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Manifests

In order for a device to apply an update, the device has to make several decisions about the update:

  • Does it trust the author of the update?
  • Has the update been corrupted?
  • Does the update apply to this device?
  • Is the update older than the active payload?
  • When should the device apply the update?
  • How should the device apply the update?
  • What kind of update is it?
  • Where should it obtain the update from?
  • Where should it store the update?

A manifest encodes the information that devices need in order to make these decisions. The manifest tool uses the following data to create the manifest:

  • Private key that signs the manifest and its matching certificate.
  • Type of signing and encryption used.
  • Current timestamp.
  • Manufacturer ID.
  • Device Class ID.
  • Payload (for example, the firmware). The manifest tool uses this file to create the digest of the payload.
  • The payload type. The Update client currently only supports binary payloads, so the payload type is assumed to be binary.
  • URL from which the device should fetch the payload.
  • Storage identifier for where the device should store the payload.

Note The client always installs the payload immediately. The client does not support the applyImmediately option, which is always assumed to be true. If you specify applyImmediately=false, the manifest tool warns that the option is unsupported. The client also does not support validFrom and validTo.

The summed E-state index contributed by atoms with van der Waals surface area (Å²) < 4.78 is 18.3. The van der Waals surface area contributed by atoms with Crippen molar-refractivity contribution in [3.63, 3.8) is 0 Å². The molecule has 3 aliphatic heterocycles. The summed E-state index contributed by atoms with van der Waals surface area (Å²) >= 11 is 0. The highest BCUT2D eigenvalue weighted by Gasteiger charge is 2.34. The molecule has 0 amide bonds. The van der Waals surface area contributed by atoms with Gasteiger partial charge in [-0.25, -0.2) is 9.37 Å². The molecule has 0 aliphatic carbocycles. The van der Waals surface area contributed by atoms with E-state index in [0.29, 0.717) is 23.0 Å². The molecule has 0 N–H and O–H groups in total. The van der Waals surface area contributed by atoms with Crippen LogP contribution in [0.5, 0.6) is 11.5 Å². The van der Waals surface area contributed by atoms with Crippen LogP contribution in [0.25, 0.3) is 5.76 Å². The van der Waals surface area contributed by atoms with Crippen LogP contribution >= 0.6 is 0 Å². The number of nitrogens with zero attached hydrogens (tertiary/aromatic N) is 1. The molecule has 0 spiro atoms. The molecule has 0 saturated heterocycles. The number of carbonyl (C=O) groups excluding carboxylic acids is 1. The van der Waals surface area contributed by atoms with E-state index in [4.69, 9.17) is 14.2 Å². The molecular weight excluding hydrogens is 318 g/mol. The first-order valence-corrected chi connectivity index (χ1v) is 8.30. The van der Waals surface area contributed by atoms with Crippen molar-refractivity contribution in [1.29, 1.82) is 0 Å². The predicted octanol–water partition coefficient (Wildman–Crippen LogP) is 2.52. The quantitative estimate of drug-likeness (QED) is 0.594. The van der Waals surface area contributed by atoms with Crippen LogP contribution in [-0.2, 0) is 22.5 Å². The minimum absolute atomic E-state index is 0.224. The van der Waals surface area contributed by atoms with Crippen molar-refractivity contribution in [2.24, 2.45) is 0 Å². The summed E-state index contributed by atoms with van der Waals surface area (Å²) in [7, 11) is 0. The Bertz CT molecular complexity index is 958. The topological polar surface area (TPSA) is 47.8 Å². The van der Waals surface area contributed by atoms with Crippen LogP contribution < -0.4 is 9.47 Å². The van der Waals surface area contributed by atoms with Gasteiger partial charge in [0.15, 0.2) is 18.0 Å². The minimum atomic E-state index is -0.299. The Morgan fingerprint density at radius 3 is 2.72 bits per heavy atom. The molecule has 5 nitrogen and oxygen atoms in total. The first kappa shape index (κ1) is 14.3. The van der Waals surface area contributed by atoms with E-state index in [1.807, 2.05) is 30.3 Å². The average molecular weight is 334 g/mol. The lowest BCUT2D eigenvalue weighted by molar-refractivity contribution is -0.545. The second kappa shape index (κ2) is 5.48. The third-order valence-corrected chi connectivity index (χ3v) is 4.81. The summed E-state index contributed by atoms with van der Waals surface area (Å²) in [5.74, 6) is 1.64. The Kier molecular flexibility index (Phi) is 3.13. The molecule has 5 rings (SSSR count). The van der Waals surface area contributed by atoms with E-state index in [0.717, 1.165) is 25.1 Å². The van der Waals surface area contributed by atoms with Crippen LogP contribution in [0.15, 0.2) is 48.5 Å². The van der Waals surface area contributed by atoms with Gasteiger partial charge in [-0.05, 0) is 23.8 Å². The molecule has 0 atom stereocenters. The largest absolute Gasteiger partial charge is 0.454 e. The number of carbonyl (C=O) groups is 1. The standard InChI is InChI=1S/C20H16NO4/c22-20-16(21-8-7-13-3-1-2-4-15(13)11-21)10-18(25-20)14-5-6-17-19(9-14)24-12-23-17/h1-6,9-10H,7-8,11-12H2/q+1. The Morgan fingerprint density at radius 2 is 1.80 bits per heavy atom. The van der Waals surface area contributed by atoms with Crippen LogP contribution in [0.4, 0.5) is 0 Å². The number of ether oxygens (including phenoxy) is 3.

The manifest describes a firmware object and contains all the information a device needs to validate and install a firmware update. For example:

  • The target device.
  • A (UTC) timestamp of the manifest creation.
  • The firmware hash and where to find it.
  • One or more signatures.

Firmware authors produce manifests separately from firmware images. This simplifies the distribution of images: Firmware authors can send a single image to disparate devices, regardless of whether the devices require the same metadata or not.

The manifest is signed so that devices can prove that they trust the author of the update; the authority, integrity and authenticity of a firmware update is not transport-dependent:

  • Manifests include a fingerprint of the certificate used to sign them. Update client uses this to determine what, if any, authority it grants to the person that signed the manifest. Currently, the presence of a certificate on a device determines authority: If the certificate is present, the signer has the authority to install firmware.
  • The manifest contains a hash of the firmware image. A trusted developer from the previous step signs the manifest, which establishes a chain of trust. This allows the target device to make decisions about whether, when and how to install a firmware update. It also permits distribution of the firmware image over a Content Distribution Network, which does not itself need to be trusted; the metadata establishes trust.

The manifest uses ASN.1 DER encoding.